This Exposition brings us, indeed, to a dramatic and rather pathetic parting of the ways. The hour had come for the old laboratory force that had done such brilliant and memorable work to disband, never again to assemble under like conditions for like effort, although its members all remained active in the field, and many have ever since been associated prominently with some department of electrical enterprise. The fact was they had done their work so well they must now disperse to show the world what it was, and assist in its industrial exploitation. In reality, they were too few for the demands that reached Edison from all parts of the world for the introduction of his system; and in the emergency the men nearest to him and most trusted were those upon whom he could best depend for such missionary work as was now required. The disciples full of fire and enthusiasm, as well as of knowledge and experience, were soon scattered to the four winds, and the rapidity with which the Edison system was everywhere successfully introduced is testimony to the good judgment with which their leader had originally selected them as his colleagues. No one can say exactly just how this process of disintegration began, but Mr. E. H. John- son had already been sent to England in the Edison interests, and now the question arose as to what should be done with the French demands and the Paris Electrical Exposition, whose importance as a point of new departure in electrical industry was speedily recognized on both sides of the Atlantic. It is very interesting to note that as the earlier staff broke up, Edison became the centre of another large body, equally devoted, but more particularly concerned with the commercial development of his ideas. Mr. E. G. Acheson mentions in his personal notes on work at the laboratory, that in December of 1880, while on some experimental work, he was called to the new lamp factory started recently at Menlo Park, and there found Edison, Johnson, Batchelor, and Upton in conference, and "Edison informed me that Mr. Batchelor, who was in charge of the construction, development, and operation of the lamp factory, was soon to sail for Europe to prepare for the exhibit to be made at the Electrical Exposition to be held in Paris during the coming summer." These preparations overlap the reinforcement of the staff with some notable additions, chief among them being Mr. Samuel Insull, whose interesting narrative of events fits admirably into the story at this stage, and gives a vivid idea of the intense activity and excitement with which the whole atmosphere around Edison was then surcharged: "I first met Edison on March 1, 1881. I arrived in New York on the City of Chester about five or six in the evening, and went direct to 65 Fifth Avenue. I had come over to act as Edison's private secretary, the position having been obtained for me through the good offices of Mr. E. H. Johnson, whom I had known in London, and who wrote to Mr. U. H. Painter, of Washington, about me in the fall of 1880. Mr. Painter sent the letter on to Mr. Batchelor, who turned it over to Edison. Johnson returned to America late in the fall of 1880, and in January, 1881, cabled to me to come to this country. At the time he cabled for me Edison was still at Menlo Park, but when I arrived in New York the famous offices of the Edison Electric Light Company had been opened at `65' Fifth Avenue, and Edison had moved into New York with the idea of assisting in the exploitation of the Light Company's business.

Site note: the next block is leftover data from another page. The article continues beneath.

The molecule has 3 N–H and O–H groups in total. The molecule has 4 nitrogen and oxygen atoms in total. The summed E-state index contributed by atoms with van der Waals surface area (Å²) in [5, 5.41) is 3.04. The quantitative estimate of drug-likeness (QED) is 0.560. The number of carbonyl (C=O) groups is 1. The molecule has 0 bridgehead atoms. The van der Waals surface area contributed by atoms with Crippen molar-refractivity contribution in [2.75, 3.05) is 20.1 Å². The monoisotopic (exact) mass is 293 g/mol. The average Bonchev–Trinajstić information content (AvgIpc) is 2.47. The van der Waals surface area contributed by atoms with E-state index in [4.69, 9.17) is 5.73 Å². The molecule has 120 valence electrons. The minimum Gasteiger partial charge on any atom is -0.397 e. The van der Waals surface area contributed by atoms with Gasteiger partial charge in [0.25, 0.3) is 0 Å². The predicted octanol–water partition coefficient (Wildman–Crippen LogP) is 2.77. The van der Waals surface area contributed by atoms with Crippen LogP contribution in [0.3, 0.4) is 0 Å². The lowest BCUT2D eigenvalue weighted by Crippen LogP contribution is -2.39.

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Edison, His Life and Inventions -by- F. L. Dyer and T. C. Martin